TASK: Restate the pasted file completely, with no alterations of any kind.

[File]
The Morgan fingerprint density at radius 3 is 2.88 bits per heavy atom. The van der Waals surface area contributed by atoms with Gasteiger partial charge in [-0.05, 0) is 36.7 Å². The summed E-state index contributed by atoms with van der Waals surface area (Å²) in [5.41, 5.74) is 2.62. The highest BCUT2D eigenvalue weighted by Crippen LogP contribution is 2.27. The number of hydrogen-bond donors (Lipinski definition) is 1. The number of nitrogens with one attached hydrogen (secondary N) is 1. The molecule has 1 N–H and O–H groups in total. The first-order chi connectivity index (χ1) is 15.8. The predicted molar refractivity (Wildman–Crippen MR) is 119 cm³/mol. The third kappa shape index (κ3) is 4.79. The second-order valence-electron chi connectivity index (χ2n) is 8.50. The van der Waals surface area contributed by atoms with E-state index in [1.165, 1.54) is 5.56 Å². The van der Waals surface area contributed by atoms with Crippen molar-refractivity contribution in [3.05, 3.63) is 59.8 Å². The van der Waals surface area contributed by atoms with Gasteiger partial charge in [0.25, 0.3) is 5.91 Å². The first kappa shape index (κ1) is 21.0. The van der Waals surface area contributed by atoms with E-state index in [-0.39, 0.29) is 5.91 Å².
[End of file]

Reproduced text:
The Morgan fingerprint density at radius 3 is 2.88 bits per heavy atom. The van der Waals surface area contributed by atoms with Gasteiger partial charge in [-0.05, 0) is 36.7 Å². The summed E-state index contributed by atoms with van der Waals surface area (Å²) in [5.41, 5.74) is 2.62. The highest BCUT2D eigenvalue weighted by Crippen LogP contribution is 2.27. The number of hydrogen-bond donors (Lipinski definition) is 1. The number of nitrogens with one attached hydrogen (secondary N) is 1. The molecule has 1 N–H and O–H groups in total. The first-order chi connectivity index (χ1) is 15.8. The predicted molar refractivity (Wildman–Crippen MR) is 119 cm³/mol. The third kappa shape index (κ3) is 4.79. The second-order valence-electron chi connectivity index (χ2n) is 8.50. The van der Waals surface area contributed by atoms with E-state index in [1.165, 1.54) is 5.56 Å². The van der Waals surface area contributed by atoms with Crippen molar-refractivity contribution in [3.05, 3.63) is 59.8 Å². The van der Waals surface area contributed by atoms with Gasteiger partial charge in [0.25, 0.3) is 5.91 Å². The first kappa shape index (κ1) is 21.0. The van der Waals surface area contributed by atoms with E-state index in [-0.39, 0.29) is 5.91 Å².